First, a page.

Northern Long-Eared Bat Update
According to the USGS National Wildlife Health Center, white-nose syndrome (WNS) is an emergent disease of hibernating bats that has spread from the northeastern to the central United States at an alarming rate. Consequently, measures have been taken to impede this progression and data was collected to determine locations of infected bats.
The final 4(d) Rule of the Endangered Species Act for the federally threatened northern long-eared bat went into effect on Tuesday, February 16, 2016. Per the U.S. Fish and Wildlife (FWS) Annapolis Field Office, the only known Maryland hibernacula occur within Garrett, Allegany and Washington counties. Consequently, for projects within these counties coordination with the FWS will be necessary to determine restrictions or if any additional surveys are needed. For all other Maryland counties no coordination is necessary as no roost sites are known/confirmed.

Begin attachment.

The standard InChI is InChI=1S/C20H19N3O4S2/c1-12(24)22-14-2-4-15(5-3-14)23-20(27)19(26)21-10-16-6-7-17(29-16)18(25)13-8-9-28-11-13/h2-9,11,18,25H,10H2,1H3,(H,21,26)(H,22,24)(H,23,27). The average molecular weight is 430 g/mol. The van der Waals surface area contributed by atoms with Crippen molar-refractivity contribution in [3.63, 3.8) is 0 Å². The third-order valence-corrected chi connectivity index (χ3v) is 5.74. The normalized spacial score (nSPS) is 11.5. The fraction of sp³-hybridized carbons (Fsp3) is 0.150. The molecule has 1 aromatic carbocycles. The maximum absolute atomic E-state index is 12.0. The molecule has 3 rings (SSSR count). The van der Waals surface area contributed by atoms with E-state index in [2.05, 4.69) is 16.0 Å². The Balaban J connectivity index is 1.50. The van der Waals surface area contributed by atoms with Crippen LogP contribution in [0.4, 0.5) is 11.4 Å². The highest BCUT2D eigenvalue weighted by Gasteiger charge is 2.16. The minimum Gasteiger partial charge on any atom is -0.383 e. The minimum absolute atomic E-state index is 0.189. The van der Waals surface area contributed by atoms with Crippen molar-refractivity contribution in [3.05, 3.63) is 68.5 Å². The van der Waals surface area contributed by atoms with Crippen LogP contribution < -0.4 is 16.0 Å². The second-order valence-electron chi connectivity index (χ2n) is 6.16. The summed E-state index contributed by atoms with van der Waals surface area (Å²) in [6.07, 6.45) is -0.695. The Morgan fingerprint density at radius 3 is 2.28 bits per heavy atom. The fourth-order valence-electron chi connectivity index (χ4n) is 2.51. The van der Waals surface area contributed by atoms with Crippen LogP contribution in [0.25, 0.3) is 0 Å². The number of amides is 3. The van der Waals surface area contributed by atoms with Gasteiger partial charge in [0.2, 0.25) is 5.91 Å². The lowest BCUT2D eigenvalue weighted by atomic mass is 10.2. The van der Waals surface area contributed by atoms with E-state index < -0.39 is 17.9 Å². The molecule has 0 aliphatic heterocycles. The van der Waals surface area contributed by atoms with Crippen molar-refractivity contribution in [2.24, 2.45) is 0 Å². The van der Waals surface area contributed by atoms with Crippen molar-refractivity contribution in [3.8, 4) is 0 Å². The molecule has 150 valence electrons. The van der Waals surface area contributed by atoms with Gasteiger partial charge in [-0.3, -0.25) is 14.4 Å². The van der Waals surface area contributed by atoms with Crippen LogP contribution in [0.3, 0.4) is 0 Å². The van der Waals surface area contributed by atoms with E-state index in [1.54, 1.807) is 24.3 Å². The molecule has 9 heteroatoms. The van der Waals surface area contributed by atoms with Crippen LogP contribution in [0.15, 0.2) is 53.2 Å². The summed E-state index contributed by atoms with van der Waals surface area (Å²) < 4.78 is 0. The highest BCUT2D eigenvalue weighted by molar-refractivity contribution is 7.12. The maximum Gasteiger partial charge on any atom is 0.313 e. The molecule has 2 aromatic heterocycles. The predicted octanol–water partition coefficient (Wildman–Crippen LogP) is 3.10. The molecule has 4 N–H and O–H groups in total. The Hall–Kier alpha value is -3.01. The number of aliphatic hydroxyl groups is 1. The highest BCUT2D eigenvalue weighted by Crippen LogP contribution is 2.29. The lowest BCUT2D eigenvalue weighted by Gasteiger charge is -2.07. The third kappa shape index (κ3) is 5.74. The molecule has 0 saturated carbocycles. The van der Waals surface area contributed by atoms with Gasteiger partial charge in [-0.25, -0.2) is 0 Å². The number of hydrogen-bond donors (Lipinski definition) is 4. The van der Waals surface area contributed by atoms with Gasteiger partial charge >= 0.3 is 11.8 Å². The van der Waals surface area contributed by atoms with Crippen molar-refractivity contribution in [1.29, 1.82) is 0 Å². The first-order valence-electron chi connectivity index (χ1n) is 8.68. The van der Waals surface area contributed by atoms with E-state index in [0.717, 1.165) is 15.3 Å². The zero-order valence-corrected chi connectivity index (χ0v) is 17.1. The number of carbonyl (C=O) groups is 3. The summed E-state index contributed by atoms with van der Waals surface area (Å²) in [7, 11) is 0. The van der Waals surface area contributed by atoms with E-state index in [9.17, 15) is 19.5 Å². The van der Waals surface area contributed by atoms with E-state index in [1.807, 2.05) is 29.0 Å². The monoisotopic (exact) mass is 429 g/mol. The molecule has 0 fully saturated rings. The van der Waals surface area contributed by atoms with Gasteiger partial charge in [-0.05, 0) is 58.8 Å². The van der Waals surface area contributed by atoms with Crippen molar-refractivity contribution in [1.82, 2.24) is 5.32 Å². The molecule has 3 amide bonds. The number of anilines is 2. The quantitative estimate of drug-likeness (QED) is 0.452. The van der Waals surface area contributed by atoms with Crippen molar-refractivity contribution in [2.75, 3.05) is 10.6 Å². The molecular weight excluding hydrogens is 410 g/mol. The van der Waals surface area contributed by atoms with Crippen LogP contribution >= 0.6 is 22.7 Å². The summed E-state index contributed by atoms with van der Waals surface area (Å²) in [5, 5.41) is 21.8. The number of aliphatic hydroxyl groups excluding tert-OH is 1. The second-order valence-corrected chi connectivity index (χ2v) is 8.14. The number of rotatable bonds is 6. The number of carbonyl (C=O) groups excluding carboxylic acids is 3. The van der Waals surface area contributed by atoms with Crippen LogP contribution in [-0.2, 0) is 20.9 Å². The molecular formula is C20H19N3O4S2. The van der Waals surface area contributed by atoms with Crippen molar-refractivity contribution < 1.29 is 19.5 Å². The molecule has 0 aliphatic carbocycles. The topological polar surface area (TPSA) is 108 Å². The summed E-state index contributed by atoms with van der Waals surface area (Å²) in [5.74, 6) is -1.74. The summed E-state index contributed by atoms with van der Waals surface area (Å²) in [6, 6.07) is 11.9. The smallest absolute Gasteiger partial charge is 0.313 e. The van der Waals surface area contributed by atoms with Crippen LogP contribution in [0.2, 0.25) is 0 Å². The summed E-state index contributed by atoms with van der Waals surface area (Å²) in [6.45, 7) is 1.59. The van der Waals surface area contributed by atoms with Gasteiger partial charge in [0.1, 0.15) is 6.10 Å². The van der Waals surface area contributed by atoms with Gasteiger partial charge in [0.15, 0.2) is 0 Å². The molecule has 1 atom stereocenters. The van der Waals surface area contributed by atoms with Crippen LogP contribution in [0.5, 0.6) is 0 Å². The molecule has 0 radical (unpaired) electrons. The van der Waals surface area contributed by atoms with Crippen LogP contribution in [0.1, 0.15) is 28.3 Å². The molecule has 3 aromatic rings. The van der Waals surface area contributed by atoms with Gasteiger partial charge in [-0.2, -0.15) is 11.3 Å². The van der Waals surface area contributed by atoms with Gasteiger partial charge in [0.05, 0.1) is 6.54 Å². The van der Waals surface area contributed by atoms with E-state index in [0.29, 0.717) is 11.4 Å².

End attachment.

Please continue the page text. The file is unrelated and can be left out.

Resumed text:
The above map shows the three WNS infected Maryland counties in a maroon color. However, these locations are subject to change as new data is collected.
ESA has extensive experience conducting surveys for and coordinating with federal and state regulatory agencies regarding endangered species such as bats, amphipods, bald eagle, swamp pink, small-whorled pogonia, and sensitive joint-vetch. Please feel free to contact us for further details.